With Mr. Mercedes, Stephen King continues to show that his greatest strength as a writer is his character work. For proof, look no further than the opening section of the novel, in which we become acquainted with three people among the hundreds standing in line waiting for a job fair to open. In a handful of pages King makes us care about a man, a single mom and her baby; care enough, in fact, that there’s a real sense of loss when the three fall victim to a lunatic in a car.
But he’s not done making you care; in fact, King is just getting started. What follows this shocking opening scene is a tightly-woven chess match between retired detective Bill Hodges and the car’s driver, Brady Hartfield, an all-too-real monster whose human mask is beginning to slip. Taunting Hodges, who spends much of his retirement pondering the ones that got away, is the first sign that Hartfield is growing tired of his anonymous existence. He says he doesn’t plan to attempt another massacre, but a basement full of homemade plastic explosives indicates otherwise.
Hartfield’s taunt serves as a wake-up call for Hodges, who puts aside thoughts of suicide to begin looking into the case again. It’s wonderful watching Hodges transition from merely existing to actually living again. Even better is that Hodges, who was a very good cop but not infallible, doesn’t suddenly become Sherlock Holmes. Like every other human he has his blind spots, and those return to him as readily as his instincts. His new (secret and barely legal) investigation into the Mercedes killing is fraught with the same kind of assumptions and questionable decisions he made during his initial active investigation, and while he manages to overcome most of them they do often lead him – and those around him – into dangerous territory.
As Hodges digs in, he accumulates an unlikely support crew that includes Janey, an attractive younger woman with tragic ties to the job fair massacre; Jerome, the Ivy League bound teen who does yard work for Hodges; and Holly, an emotionally unstable woman who latches on to Hodges because he’s kinder to her than her own family ever managed to be. King brings this crew together in ways that is totally organic and believable, creating a strange sort of family that we can all root for.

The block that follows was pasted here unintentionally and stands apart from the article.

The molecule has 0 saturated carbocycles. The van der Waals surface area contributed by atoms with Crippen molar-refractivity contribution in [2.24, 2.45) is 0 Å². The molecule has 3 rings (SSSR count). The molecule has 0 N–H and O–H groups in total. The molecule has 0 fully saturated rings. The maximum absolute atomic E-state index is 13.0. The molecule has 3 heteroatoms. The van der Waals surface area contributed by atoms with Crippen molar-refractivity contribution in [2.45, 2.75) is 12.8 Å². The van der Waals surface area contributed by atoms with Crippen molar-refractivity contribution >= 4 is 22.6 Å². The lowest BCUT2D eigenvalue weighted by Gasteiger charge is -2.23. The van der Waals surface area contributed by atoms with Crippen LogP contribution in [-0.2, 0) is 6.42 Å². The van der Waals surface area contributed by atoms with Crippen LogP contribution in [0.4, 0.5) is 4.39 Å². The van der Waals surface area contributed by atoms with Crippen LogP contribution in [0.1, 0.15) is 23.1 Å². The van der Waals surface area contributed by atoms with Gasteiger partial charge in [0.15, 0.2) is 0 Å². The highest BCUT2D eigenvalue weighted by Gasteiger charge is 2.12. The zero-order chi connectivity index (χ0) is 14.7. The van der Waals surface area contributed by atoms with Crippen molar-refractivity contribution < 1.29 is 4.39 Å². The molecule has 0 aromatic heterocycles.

Hartfield, on the other hand, is totally irredeemable as a human being. Kings gives his killer a backstory that might elicit some sympathy along the way, but make no mistake: this is a wolf in sheep’s clothing. Brady Hartfield feels no remorse and no regret, and when he does suppress his impulses its strictly for his own survival. He’s intelligent, resourceful, and completely barking mad.
The bulk of Mr. Mercedes is peaks and valleys; moments of discovery and excitement followed by periods of consideration and reconsideration. Hodges and Hartfield poke and prod each other along, each hoping the other will slip and open the door for their respective endgames. The tension is there but it’s manageable – until the last 80 or so pages when King stomps the pedal to the floor. Just try and put the book down at that point…
I’ve been reading a lot of crime fiction lately, and it’s no secret that crime writers love a good series. As I neared the end of Mr. Mercedes I realized I’d grown quite fond of the central trio of Hodges, Jerome and Holly, and I wondered if King would consider revisiting them somewhere down the line – perhaps, I dared to think, Mr. Mercedes could be the beginning of a series of King’s own. As if hearing my thoughts, King took to Twitter right around that time to announce that said trio would be back next year in Finders Keepers, the second book in a proposed trilogy.
“Well then,” I thought, “that’s all right, isn’t it?”